Smart Living | Digital Parenting

Digital Parenting | 05 Jul 2024

The CV checklist for job-hunting teens and graduates

We ask recruitment and hiring specialists which online upskilling programmes are worth your time and money, and how to frame the skills you already have.

When preparing a CV for an entry level job, it can be difficult to fill it with information that will make a prospective employer sit up and take notice. Careers experts say that thinking outside the traditional CV model can help a younger person’s resume to stand out. Successful strategies include showcasing transferable skills, taking free online courses to gain relevant expertise and highlighting feedback from teachers and other known adults from outside activities.

“If you have no experience, get creative,” advises Andrew Fennell, CEO of Standout CV, a CV advice and builder service. He adds that it’s wise to “highlight skills in software [programs] that might be used in the job and use your hobbies and interests to highlight transferable skills.”

Here are experts’ assessments of the most important skills for young people’s CVs and how best to show them on a resume.

Communication skills

Derek Bruce, head of utilities training provider Skills Training Group, says that showcasing communications skills will encourage employers to take you on, as they seek those who can “articulate ideas clearly and effectively”. He suggests taking on unpaid volunteer work, such as local community service projects. Such experiences make for prime CV material.

It's never too early to teach your kids about cash

Financial literacy is an important skill children need to learn, but what's the best way to teach them?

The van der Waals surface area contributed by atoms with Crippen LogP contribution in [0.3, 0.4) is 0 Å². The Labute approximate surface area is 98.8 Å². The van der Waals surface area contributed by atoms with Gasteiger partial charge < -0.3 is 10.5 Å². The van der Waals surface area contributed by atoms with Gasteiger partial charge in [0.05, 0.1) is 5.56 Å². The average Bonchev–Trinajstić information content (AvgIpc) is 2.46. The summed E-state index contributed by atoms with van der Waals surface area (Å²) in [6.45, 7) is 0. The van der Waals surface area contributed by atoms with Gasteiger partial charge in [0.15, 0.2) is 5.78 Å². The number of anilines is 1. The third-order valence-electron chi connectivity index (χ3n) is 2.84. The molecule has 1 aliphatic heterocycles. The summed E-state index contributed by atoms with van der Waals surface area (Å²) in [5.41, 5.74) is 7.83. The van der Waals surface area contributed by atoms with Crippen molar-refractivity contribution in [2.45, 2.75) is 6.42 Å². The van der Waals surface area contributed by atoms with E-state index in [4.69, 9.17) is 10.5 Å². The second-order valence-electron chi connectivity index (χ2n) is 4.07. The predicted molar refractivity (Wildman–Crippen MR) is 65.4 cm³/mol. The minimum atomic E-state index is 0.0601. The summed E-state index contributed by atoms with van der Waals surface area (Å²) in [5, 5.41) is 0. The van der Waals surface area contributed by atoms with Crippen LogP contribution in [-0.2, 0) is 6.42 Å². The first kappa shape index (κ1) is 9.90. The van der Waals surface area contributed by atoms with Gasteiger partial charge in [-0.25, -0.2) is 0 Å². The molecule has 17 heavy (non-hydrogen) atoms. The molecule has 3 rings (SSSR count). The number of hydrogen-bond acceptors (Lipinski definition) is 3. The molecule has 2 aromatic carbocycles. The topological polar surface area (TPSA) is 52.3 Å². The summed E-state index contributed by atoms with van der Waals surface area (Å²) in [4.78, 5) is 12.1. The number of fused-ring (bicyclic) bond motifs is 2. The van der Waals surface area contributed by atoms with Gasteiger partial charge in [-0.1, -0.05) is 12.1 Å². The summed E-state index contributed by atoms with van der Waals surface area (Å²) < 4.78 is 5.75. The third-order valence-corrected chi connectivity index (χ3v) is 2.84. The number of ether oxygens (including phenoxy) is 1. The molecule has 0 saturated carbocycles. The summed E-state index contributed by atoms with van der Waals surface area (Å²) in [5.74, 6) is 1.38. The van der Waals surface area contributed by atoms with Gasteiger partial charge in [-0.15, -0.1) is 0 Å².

Shoshanna Davis, who founded Fairy Job Mother to help young people understand the world of work, says that employers value teamwork. Fortunately, this does not require work experience, as it is something that is developed by doing “what teens/young adults do, like participating in a sports team or club or society”.

To communicate it on a CV, though, Davis says you should focus on what you learned from your experience: “Use bullet points specifically focusing on what you did, learned and the results you achieved,” she suggests.

Technical competence

Always showcase skills on your CV that are related to the discipline you’re applying for. Bruce, at Skills Training Group, suggests trying online courses, if you haven’t already gained them through school or university work placements.

These include courses offered by Coursera, EdX, FutureLearn and Grow with Google. There are free and paid-for lessons in digital marketing, coding, and other career-relevant skills. Many of these are run by leading universities, which can help impress recruiters.

Help! My child is politically disengaged

With general elections in countries such as the UK and the US this year, encouraging young people to vote has never been more important – or harder to achieve. While there are no silver bullets, here are some ways that parents can support and nudge their teens and 20-somethings to the ballot boxes.